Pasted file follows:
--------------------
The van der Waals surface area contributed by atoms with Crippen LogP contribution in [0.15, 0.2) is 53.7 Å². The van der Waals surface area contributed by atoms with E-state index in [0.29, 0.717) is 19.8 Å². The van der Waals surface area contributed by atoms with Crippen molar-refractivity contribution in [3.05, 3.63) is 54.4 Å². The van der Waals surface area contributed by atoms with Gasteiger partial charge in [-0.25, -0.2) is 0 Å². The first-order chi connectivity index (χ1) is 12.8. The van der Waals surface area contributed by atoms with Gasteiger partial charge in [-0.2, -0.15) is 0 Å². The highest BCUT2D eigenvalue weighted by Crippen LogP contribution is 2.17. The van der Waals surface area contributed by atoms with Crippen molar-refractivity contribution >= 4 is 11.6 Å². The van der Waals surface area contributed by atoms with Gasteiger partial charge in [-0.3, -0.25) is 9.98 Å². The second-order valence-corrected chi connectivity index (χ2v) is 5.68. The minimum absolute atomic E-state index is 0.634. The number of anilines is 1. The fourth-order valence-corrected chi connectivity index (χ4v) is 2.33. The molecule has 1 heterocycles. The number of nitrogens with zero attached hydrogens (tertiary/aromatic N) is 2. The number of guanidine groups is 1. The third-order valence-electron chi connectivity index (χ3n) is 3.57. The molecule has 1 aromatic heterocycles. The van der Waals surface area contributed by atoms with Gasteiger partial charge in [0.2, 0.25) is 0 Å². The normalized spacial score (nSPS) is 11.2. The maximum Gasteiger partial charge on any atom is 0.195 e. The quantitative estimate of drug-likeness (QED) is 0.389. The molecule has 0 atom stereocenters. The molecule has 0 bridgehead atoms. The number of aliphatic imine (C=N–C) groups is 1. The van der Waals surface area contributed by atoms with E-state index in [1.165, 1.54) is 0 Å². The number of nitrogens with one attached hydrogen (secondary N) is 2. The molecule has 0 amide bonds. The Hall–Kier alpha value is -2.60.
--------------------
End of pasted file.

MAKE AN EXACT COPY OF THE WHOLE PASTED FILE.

The van der Waals surface area contributed by atoms with Crippen LogP contribution in [0.15, 0.2) is 53.7 Å². The van der Waals surface area contributed by atoms with E-state index in [0.29, 0.717) is 19.8 Å². The van der Waals surface area contributed by atoms with Crippen molar-refractivity contribution in [3.05, 3.63) is 54.4 Å². The van der Waals surface area contributed by atoms with Gasteiger partial charge in [-0.25, -0.2) is 0 Å². The first-order chi connectivity index (χ1) is 12.8. The van der Waals surface area contributed by atoms with Gasteiger partial charge in [-0.2, -0.15) is 0 Å². The highest BCUT2D eigenvalue weighted by Crippen LogP contribution is 2.17. The van der Waals surface area contributed by atoms with Crippen molar-refractivity contribution >= 4 is 11.6 Å². The van der Waals surface area contributed by atoms with Gasteiger partial charge in [-0.3, -0.25) is 9.98 Å². The second-order valence-corrected chi connectivity index (χ2v) is 5.68. The minimum absolute atomic E-state index is 0.634. The number of anilines is 1. The fourth-order valence-corrected chi connectivity index (χ4v) is 2.33. The molecule has 1 heterocycles. The number of nitrogens with zero attached hydrogens (tertiary/aromatic N) is 2. The number of guanidine groups is 1. The third-order valence-electron chi connectivity index (χ3n) is 3.57. The molecule has 1 aromatic heterocycles. The van der Waals surface area contributed by atoms with Gasteiger partial charge in [0.2, 0.25) is 0 Å². The normalized spacial score (nSPS) is 11.2. The maximum Gasteiger partial charge on any atom is 0.195 e. The quantitative estimate of drug-likeness (QED) is 0.389. The molecule has 0 atom stereocenters. The molecule has 0 bridgehead atoms. The number of aliphatic imine (C=N–C) groups is 1. The van der Waals surface area contributed by atoms with E-state index in [1.165, 1.54) is 0 Å². The number of nitrogens with one attached hydrogen (secondary N) is 2. The molecule has 0 amide bonds. The Hall–Kier alpha value is -2.60.